Measles can’t hold steady at 100 in the U. S. last year – just 340 in the past month – but a decline in cases seen since a mandatory school-lunch tax was started in 23 states in July prompted the Food and Drug Administration last month to revisit its guidance.
In the past week, the agency announced the first drop in cases since the mid-July surge, a rise that it attributed in part to an expanded vaccination schedule in many states.
CDC director Robert Redfield attributed much of the drop to an increased movement of families to measles vaccinations groups, proximity of places that people interact for religious and community events, or an increased awareness of the need for inoculations.
The CDC also said in its statement that the agency was encouraged to see “significant” declines in measles-related cases among white children, but there’s no endgame for the disease.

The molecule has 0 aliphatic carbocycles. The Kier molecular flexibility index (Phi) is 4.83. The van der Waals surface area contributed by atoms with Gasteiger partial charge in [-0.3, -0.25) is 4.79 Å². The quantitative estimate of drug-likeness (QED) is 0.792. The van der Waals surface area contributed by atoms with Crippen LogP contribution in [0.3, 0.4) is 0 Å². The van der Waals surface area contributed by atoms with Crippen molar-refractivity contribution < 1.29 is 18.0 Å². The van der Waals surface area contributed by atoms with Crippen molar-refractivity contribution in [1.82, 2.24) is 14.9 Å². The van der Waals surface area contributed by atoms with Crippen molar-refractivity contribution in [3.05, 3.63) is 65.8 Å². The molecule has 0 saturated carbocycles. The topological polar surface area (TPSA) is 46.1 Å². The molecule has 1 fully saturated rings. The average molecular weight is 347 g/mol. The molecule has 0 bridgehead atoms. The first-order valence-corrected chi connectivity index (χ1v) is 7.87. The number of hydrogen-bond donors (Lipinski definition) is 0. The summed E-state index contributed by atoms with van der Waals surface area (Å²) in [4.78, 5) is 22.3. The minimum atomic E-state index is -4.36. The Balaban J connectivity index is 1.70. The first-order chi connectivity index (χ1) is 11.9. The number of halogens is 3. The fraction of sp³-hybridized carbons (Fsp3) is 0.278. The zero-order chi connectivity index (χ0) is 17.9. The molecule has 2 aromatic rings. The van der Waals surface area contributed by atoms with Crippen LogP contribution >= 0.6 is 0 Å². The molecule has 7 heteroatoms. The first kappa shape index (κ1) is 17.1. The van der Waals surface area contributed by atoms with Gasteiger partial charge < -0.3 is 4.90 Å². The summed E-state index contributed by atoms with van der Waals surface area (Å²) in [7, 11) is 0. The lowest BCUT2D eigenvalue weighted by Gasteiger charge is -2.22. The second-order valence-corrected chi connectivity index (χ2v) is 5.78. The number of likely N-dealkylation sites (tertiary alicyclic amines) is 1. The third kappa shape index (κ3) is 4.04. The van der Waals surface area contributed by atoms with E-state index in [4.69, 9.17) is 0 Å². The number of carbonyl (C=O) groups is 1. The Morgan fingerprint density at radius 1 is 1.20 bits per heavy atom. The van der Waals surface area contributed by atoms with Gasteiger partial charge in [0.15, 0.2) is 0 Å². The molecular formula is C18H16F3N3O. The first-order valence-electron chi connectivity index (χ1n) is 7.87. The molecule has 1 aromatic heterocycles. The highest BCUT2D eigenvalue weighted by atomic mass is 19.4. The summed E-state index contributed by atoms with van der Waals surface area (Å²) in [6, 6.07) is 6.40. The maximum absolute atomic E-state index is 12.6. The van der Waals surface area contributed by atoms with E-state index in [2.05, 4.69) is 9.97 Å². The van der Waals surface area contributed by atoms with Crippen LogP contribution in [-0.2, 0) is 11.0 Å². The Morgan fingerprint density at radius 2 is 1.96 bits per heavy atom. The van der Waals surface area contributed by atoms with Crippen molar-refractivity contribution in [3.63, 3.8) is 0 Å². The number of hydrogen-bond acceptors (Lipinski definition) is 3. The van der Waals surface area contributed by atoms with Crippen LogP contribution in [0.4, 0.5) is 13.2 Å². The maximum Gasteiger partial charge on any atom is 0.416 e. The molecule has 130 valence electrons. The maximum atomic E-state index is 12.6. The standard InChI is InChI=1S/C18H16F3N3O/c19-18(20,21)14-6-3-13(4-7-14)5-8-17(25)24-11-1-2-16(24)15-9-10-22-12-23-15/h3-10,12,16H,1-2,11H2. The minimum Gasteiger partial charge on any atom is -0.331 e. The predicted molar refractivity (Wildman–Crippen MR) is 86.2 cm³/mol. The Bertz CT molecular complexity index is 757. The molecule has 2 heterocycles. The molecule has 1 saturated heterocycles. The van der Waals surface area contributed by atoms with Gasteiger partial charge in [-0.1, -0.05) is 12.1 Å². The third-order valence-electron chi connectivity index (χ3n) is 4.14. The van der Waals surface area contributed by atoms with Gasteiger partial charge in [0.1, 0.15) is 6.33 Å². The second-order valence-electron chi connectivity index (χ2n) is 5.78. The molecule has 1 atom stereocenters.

In a May 9 memo to health officials, Redfield said he favored a uniform approach to tackling measles that rolled out to parents every two weeks. Redfield told the U. S. Senate Health Committee last month that he would not want to bring back any measles outbreaks in the U. S.
Despite the occasional decline, medical experts hope the resurgence continues.
“We have not seen that in a long time, ” said Shricki Vadani, a professor of public health at Emory University in Atlanta, Georgia, who studies the measles. Bloodborne diseases like measles are stronger in more rural states.
During the same period in 2016, the CDC reported 9, 348 confirmed measles cases, an 18% decrease from 2016, according to data released last week by the U. S. Centers for Disease Control and Prevention.
A recent spike in measles outbreaks prompted the Obama administration in September 2018 to use a money-bombing income-tax credit for states to spend there and avoid a massive measles-vaccine shortfall.